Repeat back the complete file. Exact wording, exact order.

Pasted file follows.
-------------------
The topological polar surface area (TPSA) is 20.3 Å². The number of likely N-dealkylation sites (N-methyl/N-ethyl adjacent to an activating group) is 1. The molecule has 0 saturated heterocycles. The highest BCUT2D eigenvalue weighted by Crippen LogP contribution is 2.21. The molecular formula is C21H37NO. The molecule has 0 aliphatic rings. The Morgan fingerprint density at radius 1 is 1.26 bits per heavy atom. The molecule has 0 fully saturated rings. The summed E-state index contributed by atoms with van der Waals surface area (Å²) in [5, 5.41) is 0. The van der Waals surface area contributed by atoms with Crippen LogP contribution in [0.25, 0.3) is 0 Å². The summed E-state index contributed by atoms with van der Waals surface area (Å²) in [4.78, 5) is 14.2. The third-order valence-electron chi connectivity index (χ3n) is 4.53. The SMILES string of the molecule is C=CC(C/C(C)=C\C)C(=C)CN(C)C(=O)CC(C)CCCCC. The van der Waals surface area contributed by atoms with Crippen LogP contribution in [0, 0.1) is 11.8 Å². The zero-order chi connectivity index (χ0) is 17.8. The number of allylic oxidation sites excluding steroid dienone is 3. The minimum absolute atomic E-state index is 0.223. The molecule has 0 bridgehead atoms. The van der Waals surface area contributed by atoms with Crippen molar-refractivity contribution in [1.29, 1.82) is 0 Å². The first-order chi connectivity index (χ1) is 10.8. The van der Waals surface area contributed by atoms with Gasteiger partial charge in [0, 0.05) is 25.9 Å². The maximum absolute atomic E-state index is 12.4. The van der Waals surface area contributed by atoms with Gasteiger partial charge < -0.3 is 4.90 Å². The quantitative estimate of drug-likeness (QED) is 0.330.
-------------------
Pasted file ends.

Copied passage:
The topological polar surface area (TPSA) is 20.3 Å². The number of likely N-dealkylation sites (N-methyl/N-ethyl adjacent to an activating group) is 1. The molecule has 0 saturated heterocycles. The highest BCUT2D eigenvalue weighted by Crippen LogP contribution is 2.21. The molecular formula is C21H37NO. The molecule has 0 aliphatic rings. The Morgan fingerprint density at radius 1 is 1.26 bits per heavy atom. The molecule has 0 fully saturated rings. The summed E-state index contributed by atoms with van der Waals surface area (Å²) in [5, 5.41) is 0. The van der Waals surface area contributed by atoms with Crippen LogP contribution in [0.25, 0.3) is 0 Å². The summed E-state index contributed by atoms with van der Waals surface area (Å²) in [4.78, 5) is 14.2. The third-order valence-electron chi connectivity index (χ3n) is 4.53. The SMILES string of the molecule is C=CC(C/C(C)=C\C)C(=C)CN(C)C(=O)CC(C)CCCCC. The van der Waals surface area contributed by atoms with Crippen LogP contribution in [0, 0.1) is 11.8 Å². The zero-order chi connectivity index (χ0) is 17.8. The number of allylic oxidation sites excluding steroid dienone is 3. The minimum absolute atomic E-state index is 0.223. The molecule has 0 bridgehead atoms. The van der Waals surface area contributed by atoms with Crippen molar-refractivity contribution in [1.29, 1.82) is 0 Å². The first-order chi connectivity index (χ1) is 10.8. The van der Waals surface area contributed by atoms with Gasteiger partial charge in [0, 0.05) is 25.9 Å². The maximum absolute atomic E-state index is 12.4. The van der Waals surface area contributed by atoms with Gasteiger partial charge < -0.3 is 4.90 Å². The quantitative estimate of drug-likeness (QED) is 0.330.